All state Medicaid agencies must provide coverage for all forms of FDA-approved medications to help treat opioid use disorder (MOUD), including methadone, according to new guidance from CMS. Per the federal SUPPORT Act, “states are required to cover all drugs approved under section 505 of the Federal Food, Drug, and Cosmetic Act (21 U.S.C. 355), including methadone, and all biological products licensed under section 351 of the Public Health Service Act (42 U.S.C. 262) to treat OUDs.” CMS also said that states are “required to cover counseling services and behavioral therapies associated with provision of the required drug and biological coverage” in Medicaid.

There currently are at least 10 states that do not provide coverage for methadone to help treat opioid use disorder (OUD), according to the Kaiser Family Foundation: Arkansas, Idaho, Kansas, Kentucky, Louisiana, Nebraska, North Dakota, South Carolina, Tennessee and Wyoming. The AMA strongly encourages all states to provide all forms of FDA-approved MOUD in Medicaid and commercial insurance without prior authorization or other administrative barriers that delay or deny care.

The CMS guidance also provides a strong call for states to ensure network adequacy for both Opioid Treatment Programs (OTP) and in-office care for those with an OUD. CMS said that states must take action to increase the number of OTPs and OUD physicians and other health care professionals, and if states “do not already enroll OTPs as Medicaid providers [they] will be expected to take action to do so.”

There are multiple ways states can take action to meaningfully enforce mental health and substance use disorder parity laws, according to a new issue brief from the AMA Advocacy Resource Center. Among the actions that can be taken:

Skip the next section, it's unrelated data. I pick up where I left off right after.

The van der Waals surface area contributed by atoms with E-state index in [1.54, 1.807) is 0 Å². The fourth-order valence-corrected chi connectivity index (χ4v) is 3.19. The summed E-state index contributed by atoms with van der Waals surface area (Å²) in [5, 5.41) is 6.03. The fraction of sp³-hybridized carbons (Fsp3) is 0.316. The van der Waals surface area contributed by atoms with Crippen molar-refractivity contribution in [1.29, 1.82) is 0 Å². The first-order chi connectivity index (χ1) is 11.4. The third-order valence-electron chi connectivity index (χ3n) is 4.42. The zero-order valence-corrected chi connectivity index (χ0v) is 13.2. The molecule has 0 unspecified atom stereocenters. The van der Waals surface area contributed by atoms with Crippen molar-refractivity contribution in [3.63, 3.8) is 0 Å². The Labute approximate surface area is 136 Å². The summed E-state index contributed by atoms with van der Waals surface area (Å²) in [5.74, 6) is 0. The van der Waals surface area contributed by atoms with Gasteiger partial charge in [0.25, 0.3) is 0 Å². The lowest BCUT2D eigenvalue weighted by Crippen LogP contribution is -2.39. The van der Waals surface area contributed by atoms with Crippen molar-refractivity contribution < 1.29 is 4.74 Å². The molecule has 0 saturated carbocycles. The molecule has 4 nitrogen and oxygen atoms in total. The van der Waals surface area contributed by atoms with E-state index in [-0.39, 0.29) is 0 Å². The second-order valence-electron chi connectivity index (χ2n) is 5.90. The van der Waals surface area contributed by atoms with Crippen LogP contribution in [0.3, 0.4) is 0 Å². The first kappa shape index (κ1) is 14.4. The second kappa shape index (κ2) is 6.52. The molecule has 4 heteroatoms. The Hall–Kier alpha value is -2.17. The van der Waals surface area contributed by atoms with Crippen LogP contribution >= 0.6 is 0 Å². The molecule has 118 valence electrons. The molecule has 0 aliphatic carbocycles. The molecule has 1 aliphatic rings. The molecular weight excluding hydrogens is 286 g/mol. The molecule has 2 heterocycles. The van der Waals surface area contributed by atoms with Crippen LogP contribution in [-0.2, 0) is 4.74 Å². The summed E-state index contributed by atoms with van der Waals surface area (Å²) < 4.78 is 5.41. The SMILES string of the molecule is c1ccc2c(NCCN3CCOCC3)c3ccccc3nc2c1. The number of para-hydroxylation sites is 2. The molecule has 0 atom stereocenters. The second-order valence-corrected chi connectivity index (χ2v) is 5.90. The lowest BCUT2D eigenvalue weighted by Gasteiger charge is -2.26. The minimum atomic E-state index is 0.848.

• Adopt model legislation that holds payers accountable. This includes supporting legislation based on California Senate Bill 855, including a new model bill from the Kennedy Forum.
  • Urge state departments of insurance to require prospective compliance with parity laws. In addition to continuing retrospective market conduct exams, states should use “Enhanced Attestation” – a tool that would require prospective analysis by health insurance companies to demonstrate parity compliance.
  • Encourage state attorneys general to hold insurance companies accountable. Recent actions by attorneys general in Massachusetts and New York provide good guidance both of violations by insurers and corrective actions required to protect patients.

The AMA Issue Brief also includes multiple links to health insurer parity violations as well as a detailed update on the landmark Wit v. United Behavioral Healthcare legal case.

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